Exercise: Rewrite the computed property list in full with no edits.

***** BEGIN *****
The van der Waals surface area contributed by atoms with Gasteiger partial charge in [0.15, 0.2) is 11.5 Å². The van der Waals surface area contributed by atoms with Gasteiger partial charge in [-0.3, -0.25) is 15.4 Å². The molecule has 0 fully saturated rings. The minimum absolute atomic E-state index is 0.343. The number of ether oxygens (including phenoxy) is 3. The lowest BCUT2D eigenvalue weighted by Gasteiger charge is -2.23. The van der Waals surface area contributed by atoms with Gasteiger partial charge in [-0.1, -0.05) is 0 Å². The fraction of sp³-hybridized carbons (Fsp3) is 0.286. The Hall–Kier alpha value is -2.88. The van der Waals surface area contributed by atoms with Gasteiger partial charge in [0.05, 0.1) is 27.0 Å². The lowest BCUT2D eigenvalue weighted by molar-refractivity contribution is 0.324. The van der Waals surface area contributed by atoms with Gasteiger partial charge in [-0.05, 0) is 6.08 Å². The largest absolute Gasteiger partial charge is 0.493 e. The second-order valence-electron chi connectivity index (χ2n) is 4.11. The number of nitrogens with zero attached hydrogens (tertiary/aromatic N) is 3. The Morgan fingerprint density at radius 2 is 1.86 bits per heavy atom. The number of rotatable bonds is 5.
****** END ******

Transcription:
The van der Waals surface area contributed by atoms with Gasteiger partial charge in [0.15, 0.2) is 11.5 Å². The van der Waals surface area contributed by atoms with Gasteiger partial charge in [-0.3, -0.25) is 15.4 Å². The molecule has 0 fully saturated rings. The minimum absolute atomic E-state index is 0.343. The number of ether oxygens (including phenoxy) is 3. The lowest BCUT2D eigenvalue weighted by Gasteiger charge is -2.23. The van der Waals surface area contributed by atoms with Gasteiger partial charge in [-0.1, -0.05) is 0 Å². The fraction of sp³-hybridized carbons (Fsp3) is 0.286. The Hall–Kier alpha value is -2.88. The van der Waals surface area contributed by atoms with Gasteiger partial charge in [0.05, 0.1) is 27.0 Å². The lowest BCUT2D eigenvalue weighted by molar-refractivity contribution is 0.324. The van der Waals surface area contributed by atoms with Gasteiger partial charge in [-0.05, 0) is 6.08 Å². The largest absolute Gasteiger partial charge is 0.493 e. The second-order valence-electron chi connectivity index (χ2n) is 4.11. The number of nitrogens with zero attached hydrogens (tertiary/aromatic N) is 3. The Morgan fingerprint density at radius 2 is 1.86 bits per heavy atom. The number of rotatable bonds is 5.